Sermons

Summary: In the trailer for Horton hears a Who, Horton says “I meant what I said and I said what I meant, an elephant is faithful one hundred percent.” So I used that as an intro to Character.

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Horton Hears a Who

Characteristics of Character

Has anyone been to see “Horton Hears a Who” yet? It’s one of those movies that is on my gotta see list, probably will happen Tuesday night. I grew up reading Dr. Seuss books including Horton Hears a Who and last week I caught this particular Trailer on Television. (Horton One Hundred Percent trailer)

When I saw it I said to myself, “Self, that will preach.” “I meant what I said and I said what I meant, an elephant is faithful one hundred percent.” What a statement of character.

What is Character? I remember hearing it defined a number of years ago this way: Character is who you are when nobody is looking.

What it isn’t is our reputation Thomas Paine said “Reputation is what men and women think of us. Character is what God and the angels know of us.” Which is echoed by Henry Ward Beecher when he stated: “A man’s character is the reality of himself; his reputation, the opinion others have formed about him; character resides in him, reputation in other people; that is the substance, this is the shadow.”

And former American President Ronald Reagan said “You can tell a lot about a fellow’s character by his way of eating jelly beans.” And I have no idea what that means but he was the leader of the most powerful country in the world so it must be important.

This morning we are going to look at some of the Characteristics of Character, and we are going to look into the Old Testament story of Ruth and Naomi to illustrate those attributes.

They moved for the same reasons that families all over the world all through history have moved. Economic reasons. Karen read the story earlier how a man name Elimelech moved from Bethlehem to the country of Moab because of a famine that spread across Israel. There was a scarcity of luxury items like food and so they decided to look for their fortunes elsewhere. If we pull up a map we discover . . .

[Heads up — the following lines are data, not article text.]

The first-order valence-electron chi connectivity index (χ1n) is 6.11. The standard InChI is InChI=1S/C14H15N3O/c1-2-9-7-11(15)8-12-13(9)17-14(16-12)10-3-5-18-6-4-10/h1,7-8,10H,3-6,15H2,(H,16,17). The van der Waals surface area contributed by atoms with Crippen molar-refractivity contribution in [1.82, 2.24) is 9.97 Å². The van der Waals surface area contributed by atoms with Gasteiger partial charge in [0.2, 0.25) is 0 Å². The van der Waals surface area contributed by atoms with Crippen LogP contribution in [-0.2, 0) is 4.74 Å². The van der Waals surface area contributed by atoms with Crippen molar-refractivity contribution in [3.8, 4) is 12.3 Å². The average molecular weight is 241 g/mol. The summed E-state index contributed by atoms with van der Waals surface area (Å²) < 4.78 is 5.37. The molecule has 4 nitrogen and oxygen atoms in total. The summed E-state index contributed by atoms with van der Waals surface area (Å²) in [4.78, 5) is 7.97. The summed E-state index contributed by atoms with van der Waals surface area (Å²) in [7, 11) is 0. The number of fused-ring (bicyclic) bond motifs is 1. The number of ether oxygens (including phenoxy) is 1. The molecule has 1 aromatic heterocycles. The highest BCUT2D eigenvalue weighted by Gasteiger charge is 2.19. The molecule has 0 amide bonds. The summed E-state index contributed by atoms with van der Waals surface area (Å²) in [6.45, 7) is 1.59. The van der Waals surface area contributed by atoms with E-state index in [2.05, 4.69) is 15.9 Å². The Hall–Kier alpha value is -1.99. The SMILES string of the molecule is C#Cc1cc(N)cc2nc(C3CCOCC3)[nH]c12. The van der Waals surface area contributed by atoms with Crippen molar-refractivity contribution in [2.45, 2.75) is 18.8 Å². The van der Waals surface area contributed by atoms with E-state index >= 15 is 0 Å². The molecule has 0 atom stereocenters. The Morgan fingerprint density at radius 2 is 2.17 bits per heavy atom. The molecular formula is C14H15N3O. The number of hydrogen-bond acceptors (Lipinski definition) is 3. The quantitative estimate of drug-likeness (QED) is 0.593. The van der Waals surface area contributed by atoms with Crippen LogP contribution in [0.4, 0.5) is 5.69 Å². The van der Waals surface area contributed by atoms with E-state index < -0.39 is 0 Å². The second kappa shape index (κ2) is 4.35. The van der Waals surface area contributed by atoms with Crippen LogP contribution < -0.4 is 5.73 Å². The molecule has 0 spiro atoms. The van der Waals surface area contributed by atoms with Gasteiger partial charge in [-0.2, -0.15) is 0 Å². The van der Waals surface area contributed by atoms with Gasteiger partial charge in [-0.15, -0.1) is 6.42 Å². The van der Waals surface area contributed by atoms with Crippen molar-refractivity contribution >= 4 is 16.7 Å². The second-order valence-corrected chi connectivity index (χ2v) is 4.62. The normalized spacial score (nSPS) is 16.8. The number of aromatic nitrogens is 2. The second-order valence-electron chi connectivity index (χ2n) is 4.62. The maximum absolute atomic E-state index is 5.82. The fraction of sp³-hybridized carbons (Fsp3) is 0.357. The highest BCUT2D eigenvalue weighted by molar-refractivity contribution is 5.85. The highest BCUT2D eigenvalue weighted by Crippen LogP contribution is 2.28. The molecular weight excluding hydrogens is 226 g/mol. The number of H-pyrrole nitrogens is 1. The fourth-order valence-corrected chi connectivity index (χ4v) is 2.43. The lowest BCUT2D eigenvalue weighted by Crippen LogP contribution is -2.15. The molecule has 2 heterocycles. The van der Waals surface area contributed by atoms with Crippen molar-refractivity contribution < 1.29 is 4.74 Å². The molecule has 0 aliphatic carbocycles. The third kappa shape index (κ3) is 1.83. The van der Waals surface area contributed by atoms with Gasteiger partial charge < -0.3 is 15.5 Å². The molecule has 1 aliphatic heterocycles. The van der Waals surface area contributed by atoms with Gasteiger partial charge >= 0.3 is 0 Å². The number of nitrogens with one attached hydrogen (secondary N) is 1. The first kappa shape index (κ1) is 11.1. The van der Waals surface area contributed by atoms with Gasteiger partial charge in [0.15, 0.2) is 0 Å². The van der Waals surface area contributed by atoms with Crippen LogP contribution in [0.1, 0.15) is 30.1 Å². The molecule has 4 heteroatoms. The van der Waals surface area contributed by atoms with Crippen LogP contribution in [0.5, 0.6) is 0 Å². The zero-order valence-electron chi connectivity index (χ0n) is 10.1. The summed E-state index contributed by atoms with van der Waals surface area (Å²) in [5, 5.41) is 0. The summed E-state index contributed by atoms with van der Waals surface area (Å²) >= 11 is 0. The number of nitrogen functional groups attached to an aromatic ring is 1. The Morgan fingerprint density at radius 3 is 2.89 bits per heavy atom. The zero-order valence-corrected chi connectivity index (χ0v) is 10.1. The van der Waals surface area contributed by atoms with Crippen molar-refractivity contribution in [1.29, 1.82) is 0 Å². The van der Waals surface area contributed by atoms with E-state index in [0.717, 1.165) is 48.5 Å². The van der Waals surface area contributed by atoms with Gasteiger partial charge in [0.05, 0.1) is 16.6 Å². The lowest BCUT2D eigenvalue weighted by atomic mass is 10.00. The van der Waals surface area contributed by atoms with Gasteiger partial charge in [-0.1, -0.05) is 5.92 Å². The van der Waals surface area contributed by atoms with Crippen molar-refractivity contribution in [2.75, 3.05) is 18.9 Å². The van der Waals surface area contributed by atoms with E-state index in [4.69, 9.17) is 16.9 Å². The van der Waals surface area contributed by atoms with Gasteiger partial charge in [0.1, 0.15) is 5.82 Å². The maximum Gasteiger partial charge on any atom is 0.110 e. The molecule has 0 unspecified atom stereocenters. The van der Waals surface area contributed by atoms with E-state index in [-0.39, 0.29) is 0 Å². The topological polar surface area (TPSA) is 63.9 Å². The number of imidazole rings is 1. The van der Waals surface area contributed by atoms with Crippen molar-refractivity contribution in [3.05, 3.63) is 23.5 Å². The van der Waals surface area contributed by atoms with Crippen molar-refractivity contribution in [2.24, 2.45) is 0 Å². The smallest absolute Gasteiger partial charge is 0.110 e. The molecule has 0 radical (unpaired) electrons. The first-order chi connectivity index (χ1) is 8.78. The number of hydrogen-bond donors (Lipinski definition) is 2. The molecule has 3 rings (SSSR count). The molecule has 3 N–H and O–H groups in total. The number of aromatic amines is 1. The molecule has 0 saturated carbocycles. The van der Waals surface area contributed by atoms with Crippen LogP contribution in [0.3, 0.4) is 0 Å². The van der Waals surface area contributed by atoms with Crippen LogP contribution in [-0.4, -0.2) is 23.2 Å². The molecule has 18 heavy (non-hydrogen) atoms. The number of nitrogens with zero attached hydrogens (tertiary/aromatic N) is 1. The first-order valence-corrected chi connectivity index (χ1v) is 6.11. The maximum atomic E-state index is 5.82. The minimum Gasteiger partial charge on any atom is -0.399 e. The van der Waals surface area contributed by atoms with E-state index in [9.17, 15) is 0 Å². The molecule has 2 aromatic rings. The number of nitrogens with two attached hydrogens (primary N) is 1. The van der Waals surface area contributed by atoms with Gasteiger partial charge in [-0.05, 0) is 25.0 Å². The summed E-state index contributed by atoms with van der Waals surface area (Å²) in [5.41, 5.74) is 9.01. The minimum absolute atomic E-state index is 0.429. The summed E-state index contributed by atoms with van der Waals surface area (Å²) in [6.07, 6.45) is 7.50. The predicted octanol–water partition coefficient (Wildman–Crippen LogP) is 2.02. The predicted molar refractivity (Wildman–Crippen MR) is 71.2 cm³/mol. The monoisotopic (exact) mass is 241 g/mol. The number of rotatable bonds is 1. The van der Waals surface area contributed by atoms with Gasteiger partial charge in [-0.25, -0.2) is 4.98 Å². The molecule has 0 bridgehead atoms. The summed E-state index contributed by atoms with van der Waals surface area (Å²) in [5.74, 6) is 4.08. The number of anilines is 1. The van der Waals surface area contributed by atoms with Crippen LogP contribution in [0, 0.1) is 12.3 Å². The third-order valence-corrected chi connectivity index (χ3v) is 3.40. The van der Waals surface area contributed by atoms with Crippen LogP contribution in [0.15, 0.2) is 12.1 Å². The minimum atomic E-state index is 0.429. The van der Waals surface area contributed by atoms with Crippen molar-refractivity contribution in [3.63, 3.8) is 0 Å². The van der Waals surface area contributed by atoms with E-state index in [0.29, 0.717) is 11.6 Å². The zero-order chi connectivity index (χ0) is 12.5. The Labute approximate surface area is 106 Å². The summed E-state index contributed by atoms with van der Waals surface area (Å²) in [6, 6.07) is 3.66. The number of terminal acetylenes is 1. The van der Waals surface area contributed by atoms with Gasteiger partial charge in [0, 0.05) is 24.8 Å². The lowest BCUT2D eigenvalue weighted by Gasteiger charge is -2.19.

Those are the same reasons that Canada and the United States were settled and for that matter after the secret got out that Australia was a lot nicer climate then England why Australia was settled. For thousands of years the people of this planet have been willing to leave all that is near and dear in order to make a better life for their families. And it was no different 3000 years ago.

A lot of ground is covered in the first five verses of the book of Ruth, we discover that Elimelech had a wife named Naomi, she was famous for the squares she made, you know the cream filled ones with the chocolate top. You know Naomi bars. (I know they aren’t Naomi bars I was just kidding.)

And along with Elimelech and Naomi were their two sons. We don’t get very far in the story before we discover that Elimelech died and left Naomi a widow with two sons. Which is good for me because I have a hard time pronouncing Elimelech, but probably not nearly as good for Naomi and her sons. We don’t know how old anyone was at this time and the story skips to the two boys getting married to Moabite women. One named Orpah, not to be confused with Oprah and one named Ruth. About ten years later the two sons died, we don’t know if it was illness, war or an accident we are just told they died and instead of one widow the household now consisted of three widows. Now Victor Robinson was a doctor who lived in the late 1800s and he said “Widows are divided into two classes -- the bereaved and relieved.” We don’t know which class these ladies fit into all we know is that they were widows.


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